Angels double their investments in start-ups

Business angels - individuals who help fund start-up and growing companies - commit nearly twice as much money to each investment as they did three years ago, according to research published today to mark the 10th anniversary of the Local Investment Networking Company (Linc).

The report, by Zsolt Lengyel of the London School of Economics and James Gulliford of Bristol Business School, finds the average transaction is worth pounds 57,000, compared with pounds 30,000 in 1994, while nearly a third of deals involve investments of more than pounds 100,000.

The findings follow the publication of further research last week from the British Venture Capital Association suggesting that the number of business angels registered with networks and seeking investment opportunities has doubled since December 1993 to more than 5,600. The number of investment opportunities has also risen substantially, by over 70 per cent to more than 2,200, while the number of networks seeking to match would-be investors with opportunities has also more than doubled, from 17 to 43.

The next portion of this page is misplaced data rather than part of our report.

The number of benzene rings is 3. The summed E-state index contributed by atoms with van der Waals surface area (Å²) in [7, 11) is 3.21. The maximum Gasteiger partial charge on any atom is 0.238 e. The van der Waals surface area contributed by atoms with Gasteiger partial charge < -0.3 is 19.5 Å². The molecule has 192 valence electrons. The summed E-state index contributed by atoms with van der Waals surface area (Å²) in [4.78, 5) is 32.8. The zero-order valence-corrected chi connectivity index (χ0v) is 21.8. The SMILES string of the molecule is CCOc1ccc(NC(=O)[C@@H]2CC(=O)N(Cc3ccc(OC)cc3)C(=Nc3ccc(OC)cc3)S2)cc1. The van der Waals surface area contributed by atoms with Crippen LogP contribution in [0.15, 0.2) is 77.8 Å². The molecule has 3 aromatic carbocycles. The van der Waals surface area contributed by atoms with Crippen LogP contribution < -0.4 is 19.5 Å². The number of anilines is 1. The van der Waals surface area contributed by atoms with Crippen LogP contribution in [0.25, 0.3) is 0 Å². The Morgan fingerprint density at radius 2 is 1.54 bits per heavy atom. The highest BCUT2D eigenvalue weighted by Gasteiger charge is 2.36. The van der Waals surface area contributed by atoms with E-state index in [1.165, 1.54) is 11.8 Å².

The survey in "Sources of Business Angel Capital" claims that in the past four years angels have invested more than pounds 65m in more than 700 registered companies. In the past year, 373 angels have put more than pounds 19m into 192 UK companies.

Susan Krantz, general manager of Linc, said the research was "highly encouraging to those of us who believe that business angels offer a very attractive option for growing companies and start-ups seeking finance and other support".

She added that the research demonstrated that the concept was gaining strength and meeting a real need for investors and investees. More than 70 per cent of those surveyed by Linc thought that the deals concluded were favourable to both sides. Nearly half of the investors questioned planned to make further informal investments in the future.